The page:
Steve always considered himself just a regular drinker. That all changed when someone mentioned the link between alcohol and cancer to him. Now Steve was left questioning ‘What is a regular drinker?’ and wondering if his drinking habits needed a change. Find out how This Naked Mind helped him get answers.
As a kid growing up, I’d see my dad drink beer every night. He’d come home from a long day of work and get to making dinner for the family. All the while, a bottle of beer was never far away. I’m guessing he drank about 3-4 bottles of beer a night. Although honestly, it’s hard to recall accurately because I didn’t see his drinking as “bad” at the time. In fact, I barely noticed it because to young me, it was just an adult drink.
Dad was a good man and wasn’t a mean drunk thankfully. He wouldn’t think twice to lend a hand to anyone that needed it. For his hunting and fishing groups, he’d be the one to organize meals, do the shopping, and tackle most of the cooking. With family and friends, he’d be the first to offer someone help to move, paint their house, or really in any way he could assist them. Many mornings when I was a boy, we would play cards at the kitchen table. I remember those mornings fondly. There were countless times of him taking me to and from sports, years of coaching my sports teams. He would never hesitate to drop off or pick up me and/or my 2 older brothers from wherever we happened to be.
Showing me the path
I do however remember mom and dad arguing a lot. Almost nightly, thankfully it never escalated beyond verbal. In retrospect, the arguments were likely because, by the time my mom got home from work an hour or two after my dad, he would be drunk or at least on his way to it. Then not long after dinner, dad would fall asleep on the couch watching TV. Eventually, he’d head up to bed, wake up the next morning, and go back to work. It was a cycle he had learned from his parents who were both heavy drinkers. But ultimately, he was inadvertently teaching me that same cycle all those years and showing me that same path.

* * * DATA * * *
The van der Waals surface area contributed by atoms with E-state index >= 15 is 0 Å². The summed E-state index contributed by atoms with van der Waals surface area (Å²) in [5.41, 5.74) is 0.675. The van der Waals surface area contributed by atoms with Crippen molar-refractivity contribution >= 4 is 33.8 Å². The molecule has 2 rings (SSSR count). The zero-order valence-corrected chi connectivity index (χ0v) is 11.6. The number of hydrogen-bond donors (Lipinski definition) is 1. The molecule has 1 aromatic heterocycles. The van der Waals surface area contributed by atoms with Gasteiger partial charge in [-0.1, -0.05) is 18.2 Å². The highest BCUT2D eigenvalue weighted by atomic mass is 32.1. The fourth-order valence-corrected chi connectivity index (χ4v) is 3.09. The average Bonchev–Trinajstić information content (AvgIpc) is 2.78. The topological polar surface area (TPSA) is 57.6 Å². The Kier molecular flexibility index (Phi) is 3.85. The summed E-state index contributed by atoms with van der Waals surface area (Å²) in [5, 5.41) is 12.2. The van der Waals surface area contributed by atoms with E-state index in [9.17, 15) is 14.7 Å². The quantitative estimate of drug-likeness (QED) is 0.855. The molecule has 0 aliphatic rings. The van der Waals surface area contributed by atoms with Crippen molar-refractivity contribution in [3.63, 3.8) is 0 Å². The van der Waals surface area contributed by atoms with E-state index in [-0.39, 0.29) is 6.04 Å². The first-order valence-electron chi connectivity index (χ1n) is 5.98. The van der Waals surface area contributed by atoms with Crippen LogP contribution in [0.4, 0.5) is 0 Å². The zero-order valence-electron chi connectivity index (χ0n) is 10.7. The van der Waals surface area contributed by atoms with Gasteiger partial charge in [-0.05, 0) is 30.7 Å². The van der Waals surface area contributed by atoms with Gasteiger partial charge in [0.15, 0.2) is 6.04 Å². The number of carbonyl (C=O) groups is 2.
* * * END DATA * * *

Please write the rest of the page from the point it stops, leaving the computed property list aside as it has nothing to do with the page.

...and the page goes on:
No issues with alcohol
In high school, parties on weekends started involving alcohol. That seemed perfectly normal since that’s what I had witnessed my older brothers doing. If someone happened to throw up at those parties, it was just cheered on by the guys. After high school, I went to college. It was much of the same with plenty of binge drinking on party nights. The only difference with college parties was they went later, and more booze was consumed.
Usually, the next day was spent laying around feeling like a complete bag of crap. And talking about all the stupid stuff we each had done while we were wasted. Essentially gaining imaginary badges of honor for the stupidest of things. All in all, a pretty twisted sense of accomplishment. But honestly, I could look back fondly on most of those past experiences. Now I believe they only reinforced my thoughts that there were no issues with alcohol; and in a sense, served as the basis of leaving my guard down against it.
A Regular Drinker